A Philosopher’s Defense of the Reasoning Believer


An excellent new book, written with admirable clarity, demonstrates the compatibility—indeed the happy and mutually fulfilling companionship—of faith and reason, even and especially in matters of public life.

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Some years ago, an expert on communication between the sexes published a book titled Men Are from Mars, Women Are from Venus. In the escalating conflict between religious faith and secular political principles, everyone seems to think that Believers Are from Jerusalem, Nonbelievers Are from Athens. Judges, educators, scientists, academic philosophers and legal scholars, perhaps even many religious leaders themselves—all espouse some version of the view that religious beliefs are grounded on unreasoning faith alone, inhabiting a domain wholly apart from the dispensations of reason. The mental image is of a Venn diagram in which the two circles—labelled Faith and Reason—do not overlap at all.

Francis J. Beckwith’s new book, Taking Rites Seriously, sets out to correct this intellectual error. His subtitle touches on the domains he discusses: Law, Politics, and the Reasonableness of Faith. Beckwith, a professor of philosophy and church-state studies at Baylor University, is also a legal scholar, theologian, and believing Christian. Thus, he possesses a formidable set of intellectual resources for the work he sets himself. His title, echoing that of Ronald Dworkin’s most famous book, is clever but a bit misleading. If by religious “rites” we mean those solemn acts of worship, prayer, sacrifice, or propitiation that have always been at the core of human beings’ relationship to the divine, then this book is not about taking those seriously, for they never enter into the discussion. It is about taking seriously the people who take rites seriously, by not dismissing their views as irrational.

More precisely, Beckwith defends, as legitimate contributions to public discourse, and legitimate foundations of law and policy, “those moral and philosophical beliefs that are tightly tethered to a variety of religious traditions and that are in most cases thought defensible by their adherents apart from the religious tradition from which these beliefs and believers herald.” The trouble with religion’s secularist critics is that they “seem to confuse a position that is tightly tethered to a theological position with a position incapable of being supported by rational argument.”

The sentences just quoted, appearing about a hundred pages apart in the book but sounding a theme often repeated in other ways, raise the interesting question of what it means for a belief, position, or argument to be “tightly tethered” to a religious belief, tradition, or theological principle. And the question whether we would say “and yet” or “and also” such views are rationally defensible. In other words, is the fact that some views can be held on both religious grounds and non-religious rational grounds an entirely serendipitous state of affairs? Or is that overlap meaningful in some sense, expressive of a real relationship between faith and reason? Could it be that the teachings of religious faith—or at least of some religious faiths—make people better reasoners about what is true and good?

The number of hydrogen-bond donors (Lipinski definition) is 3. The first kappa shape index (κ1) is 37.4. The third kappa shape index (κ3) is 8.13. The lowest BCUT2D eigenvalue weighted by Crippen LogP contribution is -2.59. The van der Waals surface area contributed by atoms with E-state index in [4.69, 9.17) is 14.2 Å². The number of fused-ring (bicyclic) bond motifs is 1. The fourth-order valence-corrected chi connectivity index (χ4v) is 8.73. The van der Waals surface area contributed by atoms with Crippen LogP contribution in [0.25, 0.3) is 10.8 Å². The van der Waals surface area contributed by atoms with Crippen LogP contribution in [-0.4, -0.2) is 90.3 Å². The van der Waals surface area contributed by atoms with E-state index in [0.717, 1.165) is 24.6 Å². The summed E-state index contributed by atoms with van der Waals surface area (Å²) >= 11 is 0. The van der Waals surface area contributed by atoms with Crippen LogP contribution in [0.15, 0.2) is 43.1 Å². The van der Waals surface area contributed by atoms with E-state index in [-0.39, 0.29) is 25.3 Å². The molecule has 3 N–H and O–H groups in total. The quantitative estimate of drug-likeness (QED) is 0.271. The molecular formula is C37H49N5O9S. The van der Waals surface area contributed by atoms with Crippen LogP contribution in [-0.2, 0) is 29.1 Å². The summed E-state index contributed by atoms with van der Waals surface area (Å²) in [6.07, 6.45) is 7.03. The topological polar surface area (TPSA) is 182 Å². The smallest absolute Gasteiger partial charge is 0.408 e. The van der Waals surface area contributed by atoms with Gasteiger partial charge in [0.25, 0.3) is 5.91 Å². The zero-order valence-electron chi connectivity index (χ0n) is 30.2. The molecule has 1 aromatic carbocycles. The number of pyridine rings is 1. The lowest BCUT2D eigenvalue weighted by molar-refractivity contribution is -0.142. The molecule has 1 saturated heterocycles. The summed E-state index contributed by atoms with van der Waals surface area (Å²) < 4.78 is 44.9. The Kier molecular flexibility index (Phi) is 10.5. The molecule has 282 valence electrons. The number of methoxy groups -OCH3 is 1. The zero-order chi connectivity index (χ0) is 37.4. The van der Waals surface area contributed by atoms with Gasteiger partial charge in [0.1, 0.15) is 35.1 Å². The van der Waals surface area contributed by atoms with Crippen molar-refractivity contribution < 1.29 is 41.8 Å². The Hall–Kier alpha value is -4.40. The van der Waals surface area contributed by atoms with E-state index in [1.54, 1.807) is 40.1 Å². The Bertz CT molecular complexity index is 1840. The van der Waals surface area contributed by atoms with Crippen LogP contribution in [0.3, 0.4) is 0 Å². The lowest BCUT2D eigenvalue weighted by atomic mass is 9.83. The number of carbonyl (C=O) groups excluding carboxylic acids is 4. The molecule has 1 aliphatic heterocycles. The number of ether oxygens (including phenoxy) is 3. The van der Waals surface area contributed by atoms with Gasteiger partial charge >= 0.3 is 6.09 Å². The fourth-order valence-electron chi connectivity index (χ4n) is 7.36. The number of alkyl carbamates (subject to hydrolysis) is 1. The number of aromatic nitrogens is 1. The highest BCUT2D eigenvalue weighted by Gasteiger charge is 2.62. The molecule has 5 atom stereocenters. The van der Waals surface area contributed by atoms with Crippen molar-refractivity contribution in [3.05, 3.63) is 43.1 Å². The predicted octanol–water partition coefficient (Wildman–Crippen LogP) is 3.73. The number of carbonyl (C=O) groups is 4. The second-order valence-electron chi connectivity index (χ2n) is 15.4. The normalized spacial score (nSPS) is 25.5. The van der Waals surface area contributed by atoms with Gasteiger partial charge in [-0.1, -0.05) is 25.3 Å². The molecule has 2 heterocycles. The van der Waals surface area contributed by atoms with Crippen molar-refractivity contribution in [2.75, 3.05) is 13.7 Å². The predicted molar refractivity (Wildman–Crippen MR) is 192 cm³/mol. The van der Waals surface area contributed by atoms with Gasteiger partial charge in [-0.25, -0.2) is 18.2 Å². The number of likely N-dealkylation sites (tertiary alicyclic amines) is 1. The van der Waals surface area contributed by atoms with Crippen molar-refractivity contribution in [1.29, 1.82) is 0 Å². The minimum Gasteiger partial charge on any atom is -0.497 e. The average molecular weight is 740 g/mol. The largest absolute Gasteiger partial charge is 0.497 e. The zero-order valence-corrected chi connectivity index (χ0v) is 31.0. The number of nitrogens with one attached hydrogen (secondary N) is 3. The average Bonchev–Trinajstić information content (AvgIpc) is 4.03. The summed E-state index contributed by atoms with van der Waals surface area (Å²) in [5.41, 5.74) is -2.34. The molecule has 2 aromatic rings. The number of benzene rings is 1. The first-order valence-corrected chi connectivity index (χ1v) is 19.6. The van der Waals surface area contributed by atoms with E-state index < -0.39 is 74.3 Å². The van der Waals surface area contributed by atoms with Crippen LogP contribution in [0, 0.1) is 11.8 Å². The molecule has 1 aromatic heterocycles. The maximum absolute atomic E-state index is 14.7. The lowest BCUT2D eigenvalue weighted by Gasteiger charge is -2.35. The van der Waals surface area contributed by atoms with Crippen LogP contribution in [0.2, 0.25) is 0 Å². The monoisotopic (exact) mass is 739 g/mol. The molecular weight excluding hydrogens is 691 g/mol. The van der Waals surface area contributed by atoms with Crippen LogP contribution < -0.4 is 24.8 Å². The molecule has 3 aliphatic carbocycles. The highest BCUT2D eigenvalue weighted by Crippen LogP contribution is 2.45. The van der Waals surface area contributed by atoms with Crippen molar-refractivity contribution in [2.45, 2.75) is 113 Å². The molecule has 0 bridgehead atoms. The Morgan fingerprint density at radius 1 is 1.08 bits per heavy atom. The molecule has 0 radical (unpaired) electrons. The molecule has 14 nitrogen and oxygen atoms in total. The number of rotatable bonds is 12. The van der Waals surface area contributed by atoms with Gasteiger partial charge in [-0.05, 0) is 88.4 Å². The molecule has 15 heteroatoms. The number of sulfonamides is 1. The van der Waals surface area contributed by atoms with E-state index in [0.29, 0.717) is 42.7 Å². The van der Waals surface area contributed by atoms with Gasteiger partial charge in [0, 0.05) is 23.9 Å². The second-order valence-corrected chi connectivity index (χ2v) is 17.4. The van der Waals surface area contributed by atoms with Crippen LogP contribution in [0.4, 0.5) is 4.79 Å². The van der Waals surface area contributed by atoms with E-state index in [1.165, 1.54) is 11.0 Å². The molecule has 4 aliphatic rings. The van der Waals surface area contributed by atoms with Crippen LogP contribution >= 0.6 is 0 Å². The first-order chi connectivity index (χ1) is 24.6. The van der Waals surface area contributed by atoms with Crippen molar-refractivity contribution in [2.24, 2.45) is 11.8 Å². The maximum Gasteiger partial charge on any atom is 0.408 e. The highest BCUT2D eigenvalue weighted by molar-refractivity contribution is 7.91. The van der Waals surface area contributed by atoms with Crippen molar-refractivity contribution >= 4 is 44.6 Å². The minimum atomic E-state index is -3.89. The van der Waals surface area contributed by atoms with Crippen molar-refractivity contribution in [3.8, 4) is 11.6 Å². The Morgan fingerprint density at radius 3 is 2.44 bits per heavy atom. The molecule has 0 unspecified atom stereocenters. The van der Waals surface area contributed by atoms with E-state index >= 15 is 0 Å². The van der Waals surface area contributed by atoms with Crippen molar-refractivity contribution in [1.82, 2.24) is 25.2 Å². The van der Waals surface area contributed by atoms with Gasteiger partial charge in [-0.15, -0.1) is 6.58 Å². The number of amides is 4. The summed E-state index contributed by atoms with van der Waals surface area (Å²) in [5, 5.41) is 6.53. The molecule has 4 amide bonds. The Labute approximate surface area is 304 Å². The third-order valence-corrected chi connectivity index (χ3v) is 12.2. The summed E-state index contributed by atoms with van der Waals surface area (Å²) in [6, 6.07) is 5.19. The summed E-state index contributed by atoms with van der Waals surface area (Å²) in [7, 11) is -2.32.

Beckwith does not venture an answer to this last question, nor even address it. But the evidence of his book is that it may well be so. For at every turn Beckwith, a believing reasoner, shows that unbelieving reasoners, whenever they argue that faith and reason are strangers to one another, are guilty of circular reasoning, question-begging, non sequiturs, and various other errors.

The Errors of "Secular Rationalism"

In its strong form, “secular rationalism” holds that “faith is by its very nature incompatible with reason.” Beckwith deftly and calmly demonstrates the folly of this view as it is advanced by philosophers like Brian Leiter, patiently explaining that religion is not uninterested in proof, allergic to facts, or insulated from scientific or other forms of reasoning. Indeed, it seems the shoe is on the other foot: it is apostles of secular rationalism who assume facts not in evidence, uncritically adopt “scientism,” and often seem innocent of “first philosophy,” the inquiry into “first principles of rational thought” that form the basis of all our other reasoning. In the process of his debunking, Beckwith concisely sketches some of the contours of natural theology, a course of reasoning that, without reliance on any claims of special revelation or eyewitness to miracles, leads an unprejudiced mind to theism, a rational belief in a divine creator. As philosophy, such a course of reasoning must be met philosophically, not with a reflexive aversion to its conclusion.

Beckwith goes on to explain how a kind of bovine acceptance of secular rationalism leads judges to make crashingly illogical decisions, holding that laws supported by legislators or citizens with religious motives for their passage are unconstitutional “establishments” of religion in public policy. Neatly disentangling the motives of a law’s supporters from the purposes of the law itself, he goes so far as to argue that judicial decisions along these lines violate the spirit of the “no religious test” clause of Article VI of the Constitution. In deploying a “religious motive analysis” in the assessment of laws challenged on establishment clause grounds, Beckwith argues, the courts have created “a de facto religious test,” with the secondary effect of giving some citizens “an incentive . . . to publicly pretend as if they do not have the motives they in fact have.”

In some cases, “the First Amendment has been completely turned on its head,” with a “reasonable observer”—ironically God-like in his perceptions yet as hostile to religion as a guard in a watchtower spying the enemy’s approach—being enlisted to analyze motives and the suspicions of motives. If this nonexistent observer, a construct in a judge’s mind, can be supposed to tell that secular citizens are reasonably likely to view their neighbors as religiously motivated, then that is enough for some judges to strike down a challenged law or policy. Thus does a nonexistent constitutional “right”—not to be governed by others’ preferences if they happen to be religious in origin—trump an actual one, the free exercise of religion.

A Precisely Focused Mind

The reader may already detect that one of the delights of Beckwith’s book is its display of a precisely focused mind at work. When he turns his attention to the fallacies and equivocations of Steven Pinker’s assault on the idea of human dignity, one almost feels sorry for Pinker. But only almost.